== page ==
Plants have been used in Amazonian forests for millennia and some of these plants are disproportionally abundant (hyperdominant). At local scales, people generally use the most abundant plants, which may be abundant as the result of management of indigenous peoples and local communities. However, it is unknown whether plant use is also associated with abundance at larger scales. We used the population sizes of 4,454 arboreal species (trees and palms) estimated from 1946 forest plots and compiled information about uses from 29 Amazonian ethnobotany books and articles published between 1926 and 2013 to investigate the relationship between species usefulness and their population sizes, and how this relationship is influenced by the degree of domestication of arboreal species across Amazonia. We found that half of the arboreal species (2,253) are useful to humans, which represents 84% of the estimated individuals in Amazonian forests. Useful species have mean populations sizes six times larger than non-useful species, and their abundance is related with the probability of usefulness. Incipiently domesticated species are the most abundant. Population size was weakly related to specific uses, but strongly related with the multiplicity of uses. This study highlights the enormous usefulness of Amazonian arboreal species for local peoples. Our findings support the hypothesis that the most abundant plant species have a greater chance to be useful at both local and larger scales, and suggest that although people use the most abundant plants, indigenous people and local communities have contributed to plant abundance through long-term management.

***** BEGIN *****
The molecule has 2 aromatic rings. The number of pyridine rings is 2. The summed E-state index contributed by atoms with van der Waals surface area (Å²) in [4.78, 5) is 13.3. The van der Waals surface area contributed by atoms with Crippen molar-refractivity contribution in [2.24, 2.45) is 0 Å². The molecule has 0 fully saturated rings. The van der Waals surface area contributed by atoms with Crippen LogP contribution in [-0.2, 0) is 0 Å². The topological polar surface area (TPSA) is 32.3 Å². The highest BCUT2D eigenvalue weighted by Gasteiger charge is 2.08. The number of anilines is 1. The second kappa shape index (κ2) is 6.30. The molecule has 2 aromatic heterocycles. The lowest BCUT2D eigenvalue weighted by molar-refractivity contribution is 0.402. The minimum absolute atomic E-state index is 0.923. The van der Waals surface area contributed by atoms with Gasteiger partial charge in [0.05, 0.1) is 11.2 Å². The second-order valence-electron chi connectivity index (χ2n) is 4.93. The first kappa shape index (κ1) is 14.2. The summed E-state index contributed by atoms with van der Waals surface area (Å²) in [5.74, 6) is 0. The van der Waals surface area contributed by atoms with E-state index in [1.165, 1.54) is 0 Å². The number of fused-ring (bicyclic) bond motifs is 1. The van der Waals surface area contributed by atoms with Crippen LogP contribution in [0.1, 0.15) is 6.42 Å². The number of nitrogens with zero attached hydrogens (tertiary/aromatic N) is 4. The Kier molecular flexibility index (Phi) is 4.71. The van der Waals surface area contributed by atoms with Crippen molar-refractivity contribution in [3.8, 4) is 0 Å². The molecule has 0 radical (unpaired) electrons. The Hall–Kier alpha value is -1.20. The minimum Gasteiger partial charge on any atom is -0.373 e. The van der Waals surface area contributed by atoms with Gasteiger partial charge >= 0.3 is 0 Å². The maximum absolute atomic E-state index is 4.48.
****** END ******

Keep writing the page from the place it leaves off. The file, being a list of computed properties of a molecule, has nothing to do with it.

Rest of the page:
|Number of pages||17|
|Early online date||1 Oct 2021|
|Publication status||Published - Oct 2021|
Bibliographical noteFunding Information:
Funding:Thisworkwasfinancedinpartbythe Coordenac ¸ãodeAperfeic ¸oamentodePessoalde Nı ´vel Superior - Brasil (CAPES) - PROEX n. 0742/ 2020,bytheCoordenac¸ãodeAperfeic ¸oamentode Pessoal de Nı ´vel Superior-Brasil (CAPES)-FinanceCode001andbytheFundac ¸ãodeAmparo
This work was financed in part by the Coordena??o de Aperfei?oamento de Pessoal de N?vel Superior - Brasil (CAPES) - PROEX n. 0742/ 2020, by the Coordena??o de Aperfei?oamento de Pessoal de N?vel Superior - Brasil (CAPES) - Finance Code 001 and by the Funda??o de Amparo ? Pesquisa do Estado do Amazonas (FAPEAM) - PAPAC n. 005/2019. S.D.C., C.L., A.P.A. and C.R.C. thank the Conselho Nacional de Desenvolvimento Cient?fico e Tecnol?gico (CNPq) for a Master?s scholarship, two post-doctoral scholarships and a research fellowship, respectively. The funders had no role in study design, data collection and analysis, decision to publish, or preparation of the manuscript.
© 2021 Coelho et al. This is an open access article distributed under the terms of the Creative Commons Attribution License, which permits unrestricted use, distribution, and reproduction in any medium, provided the original author and source are credited.
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